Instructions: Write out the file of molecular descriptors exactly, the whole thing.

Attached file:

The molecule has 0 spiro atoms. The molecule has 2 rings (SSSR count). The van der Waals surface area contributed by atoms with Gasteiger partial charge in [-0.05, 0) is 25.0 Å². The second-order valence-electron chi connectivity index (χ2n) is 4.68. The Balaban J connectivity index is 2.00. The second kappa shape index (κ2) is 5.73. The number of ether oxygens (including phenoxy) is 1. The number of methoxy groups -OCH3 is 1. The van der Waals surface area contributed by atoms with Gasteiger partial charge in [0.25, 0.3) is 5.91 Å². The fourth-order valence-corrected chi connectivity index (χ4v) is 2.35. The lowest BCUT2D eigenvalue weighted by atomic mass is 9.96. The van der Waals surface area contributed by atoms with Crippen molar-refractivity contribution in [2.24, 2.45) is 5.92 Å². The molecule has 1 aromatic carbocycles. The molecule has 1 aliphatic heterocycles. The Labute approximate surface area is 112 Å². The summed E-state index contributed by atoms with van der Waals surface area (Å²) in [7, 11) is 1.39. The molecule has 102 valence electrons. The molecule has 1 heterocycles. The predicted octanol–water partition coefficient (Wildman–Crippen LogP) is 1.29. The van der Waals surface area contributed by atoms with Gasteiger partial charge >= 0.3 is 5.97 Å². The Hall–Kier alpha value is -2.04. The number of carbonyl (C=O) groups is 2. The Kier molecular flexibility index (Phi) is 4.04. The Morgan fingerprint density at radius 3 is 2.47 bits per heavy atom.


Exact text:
The molecule has 0 spiro atoms. The molecule has 2 rings (SSSR count). The van der Waals surface area contributed by atoms with Gasteiger partial charge in [-0.05, 0) is 25.0 Å². The second-order valence-electron chi connectivity index (χ2n) is 4.68. The Balaban J connectivity index is 2.00. The second kappa shape index (κ2) is 5.73. The number of ether oxygens (including phenoxy) is 1. The number of methoxy groups -OCH3 is 1. The van der Waals surface area contributed by atoms with Gasteiger partial charge in [0.25, 0.3) is 5.91 Å². The fourth-order valence-corrected chi connectivity index (χ4v) is 2.35. The lowest BCUT2D eigenvalue weighted by atomic mass is 9.96. The van der Waals surface area contributed by atoms with Crippen molar-refractivity contribution in [2.24, 2.45) is 5.92 Å². The molecule has 1 aromatic carbocycles. The molecule has 1 aliphatic heterocycles. The Labute approximate surface area is 112 Å². The summed E-state index contributed by atoms with van der Waals surface area (Å²) in [7, 11) is 1.39. The molecule has 102 valence electrons. The molecule has 1 heterocycles. The predicted octanol–water partition coefficient (Wildman–Crippen LogP) is 1.29. The van der Waals surface area contributed by atoms with Gasteiger partial charge >= 0.3 is 5.97 Å². The Hall–Kier alpha value is -2.04. The number of carbonyl (C=O) groups is 2. The Kier molecular flexibility index (Phi) is 4.04. The Morgan fingerprint density at radius 3 is 2.47 bits per heavy atom.